Back in the day before widespread use of social media and technology, relationships might have been much easier to conduct. People met in a more traditional way and got to know each other in ways that are slowly dying out today.Writing letters (on paper), phone calls and arranging the next meeting were the extent of a couple’s focus. Apparently simpler times. We still do this but today we live in a different world.
There has never been a time when it is easier to meet and indeed discard people. However, once in a relationship, social media can and often does play a major role in any potential dynamic that might exist. Anyone who has an account on any of the popular social media sites will probably have their history (recent and beyond) open for scrutiny. If you are a person who is basically insecure or unsure of your partner’s feelings (or statements), how tempting it must be to trawl through this mine of information, looking for answers.
These days, everything you need to know about a potential partner can be found by checking phones, social media and computers. It begs the question: How seriously should this information be taken and indeed how much right does a partner have to even access this information?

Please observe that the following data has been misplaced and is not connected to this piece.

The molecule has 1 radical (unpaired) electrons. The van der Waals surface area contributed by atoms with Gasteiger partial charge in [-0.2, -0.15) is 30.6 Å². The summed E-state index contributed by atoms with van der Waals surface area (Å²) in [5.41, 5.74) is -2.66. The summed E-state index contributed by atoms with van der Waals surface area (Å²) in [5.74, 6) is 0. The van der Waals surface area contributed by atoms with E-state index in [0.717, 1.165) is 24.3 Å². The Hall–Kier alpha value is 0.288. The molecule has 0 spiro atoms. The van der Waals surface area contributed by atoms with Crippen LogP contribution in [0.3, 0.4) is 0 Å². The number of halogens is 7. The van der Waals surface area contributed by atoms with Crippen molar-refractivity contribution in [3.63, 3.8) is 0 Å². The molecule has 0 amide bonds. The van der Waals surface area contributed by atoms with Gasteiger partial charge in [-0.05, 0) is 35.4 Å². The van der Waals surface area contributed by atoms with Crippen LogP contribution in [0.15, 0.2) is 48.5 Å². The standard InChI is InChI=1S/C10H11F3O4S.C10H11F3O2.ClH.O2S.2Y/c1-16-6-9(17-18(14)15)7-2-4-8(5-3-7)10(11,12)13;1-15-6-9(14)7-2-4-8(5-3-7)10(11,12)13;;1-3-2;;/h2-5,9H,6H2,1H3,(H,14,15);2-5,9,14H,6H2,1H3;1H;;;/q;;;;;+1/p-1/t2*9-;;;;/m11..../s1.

It has come to my attention during couples therapy that checking each other’s technology is becoming a more accepted practice. Even when this is done secretly, a justification can be found. Many people have found that their partner has cheated or doing something inappropriate. There we have it. The information about a betrayal of trust was gained via a betrayal of trust.
On the one hand, social media is often used to cultivate extra-marital relationships but breaking into private accounts can never be the answer. At this point, it could be prudent to mention that the term “cheating” has mostly been redefined by technology. These days, cheating can also be seen in terms of cyber-relationships where a physical meeting may never take place.
So what is the answer? While it has never been easier to “check-up” on people, one must say that those people with trust issues would find another way to ease their fears (on indeed to confirm them). The answer is open, honest communication where fears and insecurities are worked through and solutions found that work for both. Anyone who constantly checks a partner secretly has deeper issues than just that. Anyone who is using social media to cheat on their partner deserves all they are likely to get.
In effect, a couple can look to simple times for the solution. Trust is an essential part of a relationship which must be earned through experience with another person. No amount of social media content will replace that.